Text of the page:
A post-operative medication pump may be the reason that some people who undergo arthroscopic shoulder surgery experience a bad result – one that can include excruciating pain, the necessity of a second surgery and, in some cases, debilitation.
The so-called “pain pumps,” medical devices that strap to the shoulder and deliver anesthetics through a catheter directly to the shoulder, may cause damage to cartilage in the shoulder joint, a condition known as post-arthroscopic glenohumeral chondrolysis, or PAGCL.
This chondrolysis, a complete or near-complete disintegration of cartilage in the joint, can result in irreversible damage and permanent loss of the use of one’s shoulder. The condition is disabling and very painful.
If you or a loved one suffered serious injury as a possible result of using a shoulder surgery pain pump, you may want to contact a pain pump attorney.
The possible problem with the pain pumps was noted in the results of a study presented in 2006 at a meeting of the American Academy of Orthopedic Surgeons in which an investigative group reviewed the charts of 152 patients who underwent 177 arthroscopic shoulder surgeries.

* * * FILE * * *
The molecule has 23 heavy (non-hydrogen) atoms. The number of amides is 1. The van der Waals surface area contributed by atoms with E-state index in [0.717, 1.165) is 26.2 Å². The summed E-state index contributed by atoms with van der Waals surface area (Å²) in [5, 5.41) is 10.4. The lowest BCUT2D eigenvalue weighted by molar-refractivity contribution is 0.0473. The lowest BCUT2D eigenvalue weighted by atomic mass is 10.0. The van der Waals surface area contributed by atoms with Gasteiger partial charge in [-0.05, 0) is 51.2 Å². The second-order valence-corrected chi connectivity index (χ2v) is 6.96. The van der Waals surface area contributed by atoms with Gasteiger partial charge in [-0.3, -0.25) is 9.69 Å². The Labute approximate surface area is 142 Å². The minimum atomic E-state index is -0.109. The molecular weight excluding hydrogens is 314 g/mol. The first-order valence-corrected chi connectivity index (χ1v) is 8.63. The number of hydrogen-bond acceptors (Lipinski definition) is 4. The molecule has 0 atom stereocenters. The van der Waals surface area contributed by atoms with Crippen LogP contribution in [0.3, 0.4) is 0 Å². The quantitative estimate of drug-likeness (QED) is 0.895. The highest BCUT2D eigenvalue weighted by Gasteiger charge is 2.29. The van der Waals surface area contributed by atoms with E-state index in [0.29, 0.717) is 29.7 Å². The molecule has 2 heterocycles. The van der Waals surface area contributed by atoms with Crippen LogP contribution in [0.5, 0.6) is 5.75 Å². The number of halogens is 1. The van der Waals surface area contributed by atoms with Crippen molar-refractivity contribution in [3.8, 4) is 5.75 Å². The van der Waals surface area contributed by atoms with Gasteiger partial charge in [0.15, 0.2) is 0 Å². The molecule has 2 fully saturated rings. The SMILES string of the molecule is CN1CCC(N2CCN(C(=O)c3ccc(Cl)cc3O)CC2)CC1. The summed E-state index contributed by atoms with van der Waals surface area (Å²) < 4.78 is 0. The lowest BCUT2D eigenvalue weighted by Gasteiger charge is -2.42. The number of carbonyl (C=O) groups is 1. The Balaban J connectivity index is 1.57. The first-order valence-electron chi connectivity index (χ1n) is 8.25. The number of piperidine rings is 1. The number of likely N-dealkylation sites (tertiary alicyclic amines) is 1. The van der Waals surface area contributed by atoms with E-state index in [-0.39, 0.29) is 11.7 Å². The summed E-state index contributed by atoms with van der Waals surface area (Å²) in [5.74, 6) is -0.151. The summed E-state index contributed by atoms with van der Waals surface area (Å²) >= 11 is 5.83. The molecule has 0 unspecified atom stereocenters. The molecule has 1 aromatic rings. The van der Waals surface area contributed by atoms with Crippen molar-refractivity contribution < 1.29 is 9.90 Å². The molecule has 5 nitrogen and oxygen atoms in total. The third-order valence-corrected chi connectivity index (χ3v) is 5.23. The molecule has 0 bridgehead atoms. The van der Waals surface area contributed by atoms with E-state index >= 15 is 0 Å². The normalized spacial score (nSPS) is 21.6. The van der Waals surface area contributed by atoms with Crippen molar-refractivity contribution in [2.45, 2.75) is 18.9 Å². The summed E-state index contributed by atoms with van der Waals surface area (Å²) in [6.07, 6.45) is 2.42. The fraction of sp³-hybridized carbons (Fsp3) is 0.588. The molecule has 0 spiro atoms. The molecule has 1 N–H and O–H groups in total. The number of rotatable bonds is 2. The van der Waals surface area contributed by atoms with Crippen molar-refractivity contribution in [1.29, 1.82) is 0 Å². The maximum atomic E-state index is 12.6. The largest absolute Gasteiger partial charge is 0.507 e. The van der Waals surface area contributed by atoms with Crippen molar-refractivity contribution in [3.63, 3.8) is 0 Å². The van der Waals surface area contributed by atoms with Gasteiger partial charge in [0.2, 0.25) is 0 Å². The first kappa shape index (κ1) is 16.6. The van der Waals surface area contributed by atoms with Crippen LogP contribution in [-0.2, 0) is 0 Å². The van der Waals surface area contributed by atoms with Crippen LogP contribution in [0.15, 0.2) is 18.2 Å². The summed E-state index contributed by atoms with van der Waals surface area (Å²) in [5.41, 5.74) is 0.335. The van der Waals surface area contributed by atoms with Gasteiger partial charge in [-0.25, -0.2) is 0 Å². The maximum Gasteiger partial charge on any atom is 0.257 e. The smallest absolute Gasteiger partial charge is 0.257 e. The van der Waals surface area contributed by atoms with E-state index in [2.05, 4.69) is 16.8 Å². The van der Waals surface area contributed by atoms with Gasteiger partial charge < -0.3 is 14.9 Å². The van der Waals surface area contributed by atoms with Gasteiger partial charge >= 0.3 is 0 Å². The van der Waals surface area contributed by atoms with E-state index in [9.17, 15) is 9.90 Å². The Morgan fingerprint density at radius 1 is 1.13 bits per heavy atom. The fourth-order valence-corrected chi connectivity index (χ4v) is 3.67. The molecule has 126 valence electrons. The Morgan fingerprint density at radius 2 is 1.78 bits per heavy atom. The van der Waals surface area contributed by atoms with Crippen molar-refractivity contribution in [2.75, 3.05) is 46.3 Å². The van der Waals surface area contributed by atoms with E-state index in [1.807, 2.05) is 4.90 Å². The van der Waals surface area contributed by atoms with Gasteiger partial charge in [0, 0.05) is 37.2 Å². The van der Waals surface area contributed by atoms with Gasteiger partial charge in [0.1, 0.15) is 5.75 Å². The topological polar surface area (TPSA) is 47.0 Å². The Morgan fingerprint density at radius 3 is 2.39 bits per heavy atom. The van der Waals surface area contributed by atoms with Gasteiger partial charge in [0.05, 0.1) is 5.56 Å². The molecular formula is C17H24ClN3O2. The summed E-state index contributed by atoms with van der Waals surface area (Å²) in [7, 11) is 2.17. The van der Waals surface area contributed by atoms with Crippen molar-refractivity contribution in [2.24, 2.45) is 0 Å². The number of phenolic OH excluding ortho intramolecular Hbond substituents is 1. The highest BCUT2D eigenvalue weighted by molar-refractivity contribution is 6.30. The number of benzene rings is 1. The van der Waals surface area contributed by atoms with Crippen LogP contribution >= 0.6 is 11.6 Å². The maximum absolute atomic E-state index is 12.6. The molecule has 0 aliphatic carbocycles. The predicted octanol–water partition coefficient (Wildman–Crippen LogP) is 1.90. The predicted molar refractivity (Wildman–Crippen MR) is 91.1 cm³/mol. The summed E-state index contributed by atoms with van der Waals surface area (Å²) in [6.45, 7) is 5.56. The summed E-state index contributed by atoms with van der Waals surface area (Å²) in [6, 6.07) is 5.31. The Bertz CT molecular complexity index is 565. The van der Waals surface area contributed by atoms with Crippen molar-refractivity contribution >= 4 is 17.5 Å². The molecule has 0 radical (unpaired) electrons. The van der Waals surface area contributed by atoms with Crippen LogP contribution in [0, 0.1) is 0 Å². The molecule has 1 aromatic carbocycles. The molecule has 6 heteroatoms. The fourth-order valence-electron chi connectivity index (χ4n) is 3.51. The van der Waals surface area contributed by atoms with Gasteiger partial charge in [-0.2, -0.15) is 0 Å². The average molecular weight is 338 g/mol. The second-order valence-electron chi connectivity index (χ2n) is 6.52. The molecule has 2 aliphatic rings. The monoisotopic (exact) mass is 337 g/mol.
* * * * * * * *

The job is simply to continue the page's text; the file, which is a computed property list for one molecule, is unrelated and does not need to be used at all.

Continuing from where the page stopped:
Twelve of the shoulders (in 10 patients) developed PAGCL. All those who suffered the injury had been treated after surgery with a pain pump delivering doses of anesthetics and epinephrine. Ten of the 12 procedures required second surgeries.
Some patients injured by the use of the pain pumps must undergo complete shoulder joint replacement operations. Some may never regain use of their shoulders.
Pain pumps are manufactured by a number of companies and under various product names. Among them are I-Flow Corp., which makes the On-Q PainBuster, the Soaker Catheter and the C-bloc Continuous Nerve Block System; DJO Inc., which produces the DonJoy Pain Control Device; and Stryker Corp., maker of the Stryker Pain Pump.
Kline & Specter, PC, is a Philadelphia-based law firm with more than 40 attorneys, five of whom are also doctors. The firm is a leader in pharmaceutical and medical device litigation in Pennsylvania, New Jersey and nationwide. At this time, Kline & Specter is no longer accepting claims involving injuries caused by defective pain pumps.